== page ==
---- BEGIN SSH2 PUBLIC KEY ---- Comment: DSA Public Key for use with MyIsp AAAAB3NzaC1kc3MAAACBAPY8ZOHY2yFSJA6XYC9HRwNHxaehvx5wOJ0rzZdzoSOXxbET W6ToHv8D1UJ/z+zHo9Fiko5XybZnDIaBDHtblQ+Yp7StxyltHnXF1YLfKD1G4T6JYrdH YI14Om1eg9e4NnCRleaqoZPF3UGfZia6bXrGTQf3gJq2e7Yisk/gF+1VAAAAFQDb8D5c vwHWTZDPfX0D2s9Rd7NBvQAAAIEAlN92+Bb7D4KLYk3IwRbXblwXdkPggA4pfdtW9vGf J0/RHd+NjB4eo1D+0dix6tXwYGN7PKS5R/FXPNwxHPapcj9uL1Jn2AWQ2dsknf+i/FAA vioUPkmdMc0zuWoSOEsSNhVDtX3WdvVcGcBq9cetzrtOKWOocJmJ80qadxTRHtUAAACB AN7CY+KKv1gHpRzFwdQm7HK9bb1LAo2KwaoXnadFgeptNBQeSXG1vO+JsvphVMBJc9HS n24VYtYtsMu74qXviYjziVucWKjjKEb11juqnF0GDlB3VVmxHLmxnAz643WK42Z7dLM5 sY29ouezv4Xz2PuMch5VGPP+CDqzCM4loWgV ---- END SSH2 PUBLIC KEY ----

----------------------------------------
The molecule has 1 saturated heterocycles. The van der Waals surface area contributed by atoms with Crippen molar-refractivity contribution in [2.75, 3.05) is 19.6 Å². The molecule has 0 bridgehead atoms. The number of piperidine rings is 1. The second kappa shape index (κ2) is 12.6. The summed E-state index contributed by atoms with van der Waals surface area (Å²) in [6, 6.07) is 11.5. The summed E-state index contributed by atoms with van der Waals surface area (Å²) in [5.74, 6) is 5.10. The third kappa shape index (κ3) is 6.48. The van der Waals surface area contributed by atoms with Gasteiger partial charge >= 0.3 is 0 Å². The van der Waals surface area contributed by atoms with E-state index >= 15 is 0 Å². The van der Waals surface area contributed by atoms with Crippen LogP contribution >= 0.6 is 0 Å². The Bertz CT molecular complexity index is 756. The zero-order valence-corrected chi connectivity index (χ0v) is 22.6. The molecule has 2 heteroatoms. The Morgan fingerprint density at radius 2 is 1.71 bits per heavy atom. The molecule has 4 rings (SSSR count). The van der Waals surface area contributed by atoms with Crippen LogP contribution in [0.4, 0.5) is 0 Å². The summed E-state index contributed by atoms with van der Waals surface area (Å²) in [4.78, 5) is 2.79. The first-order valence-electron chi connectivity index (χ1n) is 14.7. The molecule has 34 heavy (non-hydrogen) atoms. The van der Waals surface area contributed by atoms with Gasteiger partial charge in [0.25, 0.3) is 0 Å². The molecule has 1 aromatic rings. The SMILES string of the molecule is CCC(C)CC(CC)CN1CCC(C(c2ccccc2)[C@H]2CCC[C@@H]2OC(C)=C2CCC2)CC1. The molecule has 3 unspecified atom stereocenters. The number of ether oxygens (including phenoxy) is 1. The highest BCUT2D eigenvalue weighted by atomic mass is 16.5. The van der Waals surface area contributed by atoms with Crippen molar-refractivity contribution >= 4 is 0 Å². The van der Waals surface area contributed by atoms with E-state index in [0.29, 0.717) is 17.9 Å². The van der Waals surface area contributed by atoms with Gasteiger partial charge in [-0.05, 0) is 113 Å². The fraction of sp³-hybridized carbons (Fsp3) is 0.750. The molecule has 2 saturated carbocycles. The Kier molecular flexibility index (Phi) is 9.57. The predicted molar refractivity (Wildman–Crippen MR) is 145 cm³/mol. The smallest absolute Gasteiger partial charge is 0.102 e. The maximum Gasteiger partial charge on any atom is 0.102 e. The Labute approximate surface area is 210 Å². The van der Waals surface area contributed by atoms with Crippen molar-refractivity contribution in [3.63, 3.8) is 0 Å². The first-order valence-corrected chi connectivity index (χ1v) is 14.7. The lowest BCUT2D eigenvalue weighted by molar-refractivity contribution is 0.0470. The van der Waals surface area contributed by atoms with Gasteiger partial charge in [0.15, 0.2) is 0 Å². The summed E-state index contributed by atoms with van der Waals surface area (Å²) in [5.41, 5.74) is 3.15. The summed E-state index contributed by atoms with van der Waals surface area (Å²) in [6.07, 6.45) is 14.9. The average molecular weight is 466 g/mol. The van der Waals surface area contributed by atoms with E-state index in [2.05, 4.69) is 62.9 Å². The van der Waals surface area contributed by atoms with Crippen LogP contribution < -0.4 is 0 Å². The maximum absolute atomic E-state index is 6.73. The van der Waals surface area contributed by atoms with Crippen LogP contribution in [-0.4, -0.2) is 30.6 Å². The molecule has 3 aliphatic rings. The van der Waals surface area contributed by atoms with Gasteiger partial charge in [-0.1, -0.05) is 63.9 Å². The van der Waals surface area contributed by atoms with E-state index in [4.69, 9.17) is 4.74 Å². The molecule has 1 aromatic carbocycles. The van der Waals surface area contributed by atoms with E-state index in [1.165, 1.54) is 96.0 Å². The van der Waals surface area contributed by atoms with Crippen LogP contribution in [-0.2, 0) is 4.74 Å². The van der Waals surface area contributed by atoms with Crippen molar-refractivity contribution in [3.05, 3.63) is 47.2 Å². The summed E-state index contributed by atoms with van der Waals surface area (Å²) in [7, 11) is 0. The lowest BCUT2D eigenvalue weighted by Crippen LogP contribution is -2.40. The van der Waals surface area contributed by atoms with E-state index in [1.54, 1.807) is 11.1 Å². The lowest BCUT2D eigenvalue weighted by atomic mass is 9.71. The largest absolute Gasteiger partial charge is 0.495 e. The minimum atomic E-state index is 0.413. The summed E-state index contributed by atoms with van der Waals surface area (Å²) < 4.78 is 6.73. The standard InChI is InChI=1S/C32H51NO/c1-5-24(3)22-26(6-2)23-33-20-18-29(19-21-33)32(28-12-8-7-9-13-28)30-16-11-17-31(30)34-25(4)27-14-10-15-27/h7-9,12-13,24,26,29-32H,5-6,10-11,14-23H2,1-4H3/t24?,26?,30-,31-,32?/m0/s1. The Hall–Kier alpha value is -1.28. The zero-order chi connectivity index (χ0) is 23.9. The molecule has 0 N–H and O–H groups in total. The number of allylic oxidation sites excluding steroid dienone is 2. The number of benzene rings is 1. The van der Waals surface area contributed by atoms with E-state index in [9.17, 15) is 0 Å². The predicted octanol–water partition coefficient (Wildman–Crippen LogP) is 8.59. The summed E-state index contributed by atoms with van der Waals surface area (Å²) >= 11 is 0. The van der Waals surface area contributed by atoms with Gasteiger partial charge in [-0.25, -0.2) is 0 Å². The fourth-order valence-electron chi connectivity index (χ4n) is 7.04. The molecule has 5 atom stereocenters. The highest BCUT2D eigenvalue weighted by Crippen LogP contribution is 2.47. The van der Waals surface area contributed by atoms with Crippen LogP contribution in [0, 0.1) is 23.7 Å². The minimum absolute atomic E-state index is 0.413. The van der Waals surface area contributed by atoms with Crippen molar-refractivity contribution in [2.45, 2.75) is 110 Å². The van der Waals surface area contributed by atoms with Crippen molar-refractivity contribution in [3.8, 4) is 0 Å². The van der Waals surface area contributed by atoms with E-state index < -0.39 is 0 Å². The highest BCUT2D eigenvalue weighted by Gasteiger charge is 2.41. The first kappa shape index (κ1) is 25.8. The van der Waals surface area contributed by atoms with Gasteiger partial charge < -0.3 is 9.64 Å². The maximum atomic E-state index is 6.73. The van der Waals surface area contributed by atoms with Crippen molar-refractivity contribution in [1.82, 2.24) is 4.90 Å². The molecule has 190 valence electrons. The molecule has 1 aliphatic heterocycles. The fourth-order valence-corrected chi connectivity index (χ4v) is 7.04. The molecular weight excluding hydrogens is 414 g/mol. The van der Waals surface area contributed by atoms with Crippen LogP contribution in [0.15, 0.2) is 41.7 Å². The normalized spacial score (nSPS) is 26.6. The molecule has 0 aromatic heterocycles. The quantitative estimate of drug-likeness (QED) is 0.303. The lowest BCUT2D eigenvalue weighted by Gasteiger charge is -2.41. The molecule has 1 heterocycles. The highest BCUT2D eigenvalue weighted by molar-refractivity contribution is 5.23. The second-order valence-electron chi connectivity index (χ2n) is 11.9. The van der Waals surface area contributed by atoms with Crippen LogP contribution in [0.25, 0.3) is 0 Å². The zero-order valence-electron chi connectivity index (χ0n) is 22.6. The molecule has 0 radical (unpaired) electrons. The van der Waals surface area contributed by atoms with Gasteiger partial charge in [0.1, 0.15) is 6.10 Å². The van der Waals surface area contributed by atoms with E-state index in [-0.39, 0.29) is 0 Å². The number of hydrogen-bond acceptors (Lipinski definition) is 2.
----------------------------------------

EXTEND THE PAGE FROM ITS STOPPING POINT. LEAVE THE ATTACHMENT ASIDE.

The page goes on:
Galbraith & Thayer Informational [Page 5]
RFC 4716 SSH Public Key File Format November 2006
---- BEGIN SSH2 PUBLIC KEY ---- Subject: me Comment: 1024-bit rsa, created by email@example.com Mon Jan 15 \ 08:31:24 2001 AAAAB3NzaC1yc2EAAAABJQAAAIEAiPWx6WM4lhHNedGfBpPJNPpZ7yKu+dnn1SJejgt4 596k6YjzGGphH2TUxwKzxcKDKKezwkpfnxPkSMkuEspGRt/aZZ9wa++Oi7Qkr8prgHc4 soW6NUlfDzpvZK2H5E7eQaSeP3SAwGmQKUFHCddNaP0L+hM7zhFNzjFvpaMgJw0= ---- END SSH2 PUBLIC KEY ----
The security of the SSH protocols relies on the verification of public host keys. Since public keys tend to be very large, it is difficult for a human to verify an entire host key. Even with a Public Key Infrastructure (PKI) in place, it is useful to have a standard for exchanging short fingerprints of public keys.
This section formally describes the method of generating public key fingerprints that is in common use in the SSH community.